Heading into Israel’s March 23 election, Israel’s political scene is volatile—but Shas leader Aryeh Deri, a seasoned politician of 30 years, seems to know what the day after the election has in store.

In an interview with Israel Hayom, he predicted that Yamina leader Naftali Bennett and New Hope chief Gideon Sa’ar will have no choice but to re-join the right-wing bloc. 

“There are no ideological differences between us,” he said. “It is unthinkable for two political parties that belong with the right-wing bloc to torpedo a right-wing government. I don’t believe that would happen.”

Speaking of the possibility of Sa’ar, Bennett, and Yesh Atid leader Yair Lapid forming a government, Deri said he believed it to be highly unlikely. 

“There is no way in the world that Lapid will give Sa’ar or Bennett the premiership, not even for a month,” for Yesh Atid will be the biggest party of the three and will receive more seats than New Hope and Yamina combined, he explained. 

“Chances are that Shas will receive more seats than Bennett or Sa’ar,” he added.  

Deri refuted Sa’ar’s claims that Israeli Prime Minister Benjamin Netanyahu is being “blackmailed” by the ultra-Orthodox parties. 

Sa’ar’s campaign promise was to build a government, but instead of the 20 seats he was hoping to get, election polls predict a much lower number each week. 

“His advisers must have told him to target the ultra-Orthodox [parties,] which might stop the decline,” he said.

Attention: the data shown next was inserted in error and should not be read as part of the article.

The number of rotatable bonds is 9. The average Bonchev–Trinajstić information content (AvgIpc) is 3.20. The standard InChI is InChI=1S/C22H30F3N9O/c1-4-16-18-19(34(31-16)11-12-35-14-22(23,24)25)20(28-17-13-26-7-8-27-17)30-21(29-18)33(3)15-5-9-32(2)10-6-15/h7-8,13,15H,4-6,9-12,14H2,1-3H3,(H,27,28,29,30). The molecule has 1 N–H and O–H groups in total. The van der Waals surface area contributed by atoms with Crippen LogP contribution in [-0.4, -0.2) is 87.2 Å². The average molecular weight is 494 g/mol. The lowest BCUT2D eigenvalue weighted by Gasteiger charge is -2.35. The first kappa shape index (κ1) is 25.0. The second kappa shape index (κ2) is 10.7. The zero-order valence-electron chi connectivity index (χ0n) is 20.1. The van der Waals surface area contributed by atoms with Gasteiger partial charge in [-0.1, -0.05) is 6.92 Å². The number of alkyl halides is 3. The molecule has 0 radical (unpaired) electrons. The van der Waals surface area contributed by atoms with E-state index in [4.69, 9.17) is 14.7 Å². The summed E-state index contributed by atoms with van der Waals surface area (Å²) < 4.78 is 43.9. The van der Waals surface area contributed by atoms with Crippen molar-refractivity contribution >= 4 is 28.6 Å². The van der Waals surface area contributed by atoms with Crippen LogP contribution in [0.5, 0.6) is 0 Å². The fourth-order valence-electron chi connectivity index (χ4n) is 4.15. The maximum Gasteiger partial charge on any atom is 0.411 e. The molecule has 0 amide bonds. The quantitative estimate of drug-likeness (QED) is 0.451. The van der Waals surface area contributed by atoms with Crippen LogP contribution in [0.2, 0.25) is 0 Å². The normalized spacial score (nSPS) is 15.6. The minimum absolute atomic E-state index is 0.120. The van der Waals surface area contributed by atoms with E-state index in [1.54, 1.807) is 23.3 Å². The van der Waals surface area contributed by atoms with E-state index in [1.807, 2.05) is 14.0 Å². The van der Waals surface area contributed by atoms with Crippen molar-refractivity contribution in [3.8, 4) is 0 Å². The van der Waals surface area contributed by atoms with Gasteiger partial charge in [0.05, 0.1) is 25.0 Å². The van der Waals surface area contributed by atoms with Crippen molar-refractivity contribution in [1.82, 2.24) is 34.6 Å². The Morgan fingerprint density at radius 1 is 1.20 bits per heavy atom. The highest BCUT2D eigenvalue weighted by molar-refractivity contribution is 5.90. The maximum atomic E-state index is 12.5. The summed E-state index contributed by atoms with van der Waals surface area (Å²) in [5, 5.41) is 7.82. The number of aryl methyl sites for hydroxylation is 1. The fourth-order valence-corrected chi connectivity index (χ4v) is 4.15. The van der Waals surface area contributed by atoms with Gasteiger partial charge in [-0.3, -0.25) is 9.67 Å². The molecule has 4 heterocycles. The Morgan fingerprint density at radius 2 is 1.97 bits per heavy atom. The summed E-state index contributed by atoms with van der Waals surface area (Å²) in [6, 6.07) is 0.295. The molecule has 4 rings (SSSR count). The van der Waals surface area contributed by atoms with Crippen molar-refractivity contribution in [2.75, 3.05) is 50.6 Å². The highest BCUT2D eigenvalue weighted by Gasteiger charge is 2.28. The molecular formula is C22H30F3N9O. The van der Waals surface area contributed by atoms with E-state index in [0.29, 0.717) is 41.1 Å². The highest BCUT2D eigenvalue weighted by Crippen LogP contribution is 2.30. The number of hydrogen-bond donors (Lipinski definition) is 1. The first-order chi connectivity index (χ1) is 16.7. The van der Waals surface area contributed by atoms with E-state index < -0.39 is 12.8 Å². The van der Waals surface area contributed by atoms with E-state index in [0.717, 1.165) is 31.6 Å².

Addressing his falling out with Yisrael Beiteinu leader Avigdor Lieberman, an avid opponent of Haredim, Deri said “there was no forgiveness” and called his former friendship with Lieberman the biggest mistake of his life. 

As for the mismanagement of the coronavirus pandemic, Deri blamed Blue and White and their chief Benny Gantz, for they acted out of political considerations alone.

“It was impossible to make decisions on any subject when they [Blue and White] knew that they were approaching the election and their chances of crossing the [four-seat] electoral threshold were dwindling. It is much harder to make decisions [in such a situation,]” he said. 

“We saw this with every decision. We wanted to help businesses in Arnona [in Jerusalem,] which the Attorney General approved, but Blue and White vetoed because it would have helped Netanyahu,” he added.

According to Deri, mistakes were made in connection with education and the Ben Gurion Airport as well, for, in the past six months, decision-making has been “burdensome, slow and late.”

The importance of education was not considered as high as it should have been, he explained. 

“Some say today that Haredim were right to have opened [their schools.] Now we understand the psychological impacts [of lockdowns] and how it affects students. I shouted to the government from day one that education should come first, that in case there is no choice, and the situation is catastrophic, and everything has to be closed down, then it should be. But if we open something, the first thing that should be opened is the schools.”

This article first appeared in Israel Hayom.

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